The PIRGs have worked to make same-sex marriage legal, to increase the minimum wage, to enact increased environmental regulations, to oppose Voter ID laws in the United States, build high speed rail in California, defend solar net metering in California, increase food labeling in California, expand open educational resources on campus, expand campus food pantries, and ban pesticides linked to colony collapse.[15]

Affiliated non-profitsEdit

Some PIRGs are members of a larger network of non-profit organizations called the Public Interest Network.[23] In the past, they have also helped to launch a number of other independent public interest non-profits, including:

  1. Citizen utility boards[24]:472
  2. The National Environmental Law Center[24]:470

State affiliatesEdit

Twenty-five U.S. states have a statewide PIRG that is directly affiliated with the Public Interest Network/US PIRG. Other state PIRGs that are not part of the network include the New York, Vermont, and Minnesota PIRGs.[25] The state PIRGs are:

Not affiliated with the Public Interest Network.*

See alsoEdit

ReferencesEdit

  1. ^ "OPIRG: Welcome to the Provincial Network".
  2. ^ Ali, Ambreen (September 15, 2011). "Liberal, Conservative Groups Join to Find Spending Cuts". Roll Call. Retrieved 10 November 2015.
  3. ^ "US PIRG Education Fund". Influence Watch. Retrieved April 22, 2020.
  4. ^ "US PIRG". GuideStar. Retrieved April 22, 2020.
  5. ^ a b "Our Staff". uspirg.org (Press release).
  6. ^ Nader, Ralph; Ross, Donald (1971). Action for a Change. Grossman Publishers.
  7. ^ Ness, Immanuel (2000). Encyclopedia of Interest Groups and Lobbyists in the United States. Routledge Taylor & Francis Group. p. 504. ISBN 9780765680228.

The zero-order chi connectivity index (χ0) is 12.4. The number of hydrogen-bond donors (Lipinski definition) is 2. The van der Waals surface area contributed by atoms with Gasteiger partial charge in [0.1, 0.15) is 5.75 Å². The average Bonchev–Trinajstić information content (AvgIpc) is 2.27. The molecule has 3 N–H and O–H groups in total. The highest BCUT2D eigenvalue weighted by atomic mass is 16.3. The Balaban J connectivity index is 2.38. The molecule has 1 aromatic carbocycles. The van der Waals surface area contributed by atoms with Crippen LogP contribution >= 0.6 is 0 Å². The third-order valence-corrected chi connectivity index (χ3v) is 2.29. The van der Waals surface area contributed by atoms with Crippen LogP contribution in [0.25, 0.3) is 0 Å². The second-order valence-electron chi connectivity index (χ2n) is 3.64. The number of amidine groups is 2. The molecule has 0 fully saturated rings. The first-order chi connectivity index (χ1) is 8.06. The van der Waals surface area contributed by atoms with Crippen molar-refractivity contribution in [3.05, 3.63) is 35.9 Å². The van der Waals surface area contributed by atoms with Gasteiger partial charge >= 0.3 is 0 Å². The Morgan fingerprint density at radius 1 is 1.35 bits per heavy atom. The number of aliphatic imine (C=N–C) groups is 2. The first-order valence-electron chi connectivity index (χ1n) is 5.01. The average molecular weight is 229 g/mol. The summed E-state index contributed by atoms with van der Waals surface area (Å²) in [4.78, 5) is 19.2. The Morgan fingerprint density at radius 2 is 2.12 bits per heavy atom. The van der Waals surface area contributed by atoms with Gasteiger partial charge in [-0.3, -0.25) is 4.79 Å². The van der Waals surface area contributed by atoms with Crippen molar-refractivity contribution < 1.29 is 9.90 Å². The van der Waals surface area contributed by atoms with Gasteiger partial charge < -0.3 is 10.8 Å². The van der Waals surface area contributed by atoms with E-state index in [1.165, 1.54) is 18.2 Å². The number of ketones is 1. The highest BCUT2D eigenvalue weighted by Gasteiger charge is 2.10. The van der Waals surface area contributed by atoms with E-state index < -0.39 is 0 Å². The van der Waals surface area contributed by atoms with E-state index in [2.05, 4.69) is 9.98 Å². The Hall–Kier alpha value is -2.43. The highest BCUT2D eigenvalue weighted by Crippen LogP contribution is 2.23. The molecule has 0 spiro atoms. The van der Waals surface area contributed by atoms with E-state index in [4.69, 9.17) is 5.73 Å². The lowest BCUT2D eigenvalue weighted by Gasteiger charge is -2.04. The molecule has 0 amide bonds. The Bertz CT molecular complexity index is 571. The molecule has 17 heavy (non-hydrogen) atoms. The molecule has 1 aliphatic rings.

8. ^ Brobeck, Stephen (1997). Encyclopedia of the Consumer Movement. ABC-CLIO. p. 470. ISBN 0-87436-987-8.
  9. ^ Lanier Hickman, H. (2003). American Alchemy: The History of Solid Waste Management in the United States. ForesterPress. p. 386. ISBN 9780970768728.
  10. ^ Brobeck, Stephen (1997). Encyclopedia of the Consumer Movement. ABC-CLIO. p. 469. ISBN 0-87436-987-8.
  11. ^ Hickman, Jr., H. Lanier (2003). American Alchemy: The History of Solid Waste Management in the United States. Forester Press. p. 386. ISBN 9780970768728.
  12. ^ Brobeck, Stephen (1997). Encyclopedia of the Consumer Movement. ABC-CLIO. p. 470. ISBN 0-87436-987-8.
  13. ^ Brobeck, Stephen (1997). Encyclopedia of the Consumer Movement. ABC-CLIO. p. 471. ISBN 0-87436-987-8.
  14. ^ a b Mayer, Robert N. (2015). Watchdogs and Whistleblowers: A Reference Guide to Consumer Activism. ABC-CLIO. p. 389. ISBN 9781440830006.
  15. ^ a b Verges, Josh (November 19, 2014). "Macalester College students reject MPIRG on campus". Pioneer Press. Retrieved 10 November 2015.
  16. ^ Stonesifer, Sandy (1 July 2009). "I avoid street canvassers for do-gooding organizations. Does that make me a jerk?". Slate Magazine. Slate. Retrieved 1 July 2019.
  17. ^ "Before Bernie: How Ralph Nader Created a System to Exploit Young, Idealistic Progressives". The People's View. The People's View. Retrieved 1 July 2019.
  18. ^ Bloom, Greg (18 August 2006). "Do You Have a Minute for ?". In These Times. In These Times. Retrieved 1 July 2019.
  19. ^ Rosiak, Luke (15 July 2009). "The Liberal Sweatshop". The Daily Beast. Retrieved 1 July 2019.
  20. ^ Timm, Jonathan (24 August 2016). "The Plight of the Overworked Nonprofit Employee". The Atlantic. The Atlantic. Retrieved 1 July 2019.
  21. ^ "Charity Navigator Rating - U.S. PIRG Education Fund". Charity Navigator.
  22. ^ "The Hill: Top 10 Lobbying Victories of 2010". 15 December 2010. Retrieved October 8, 2012.
  23. ^ "Public Interest Network". 2012. Retrieved October 9, 2012.
  24. ^ a b Brobeck, Stephen (1998). Encyclopedia of the consumer movement. ABC-Clio. ISBN 0874369878.
  25. ^ "About Us". US PIRG. Retrieved April 8, 2020.

External linksEdit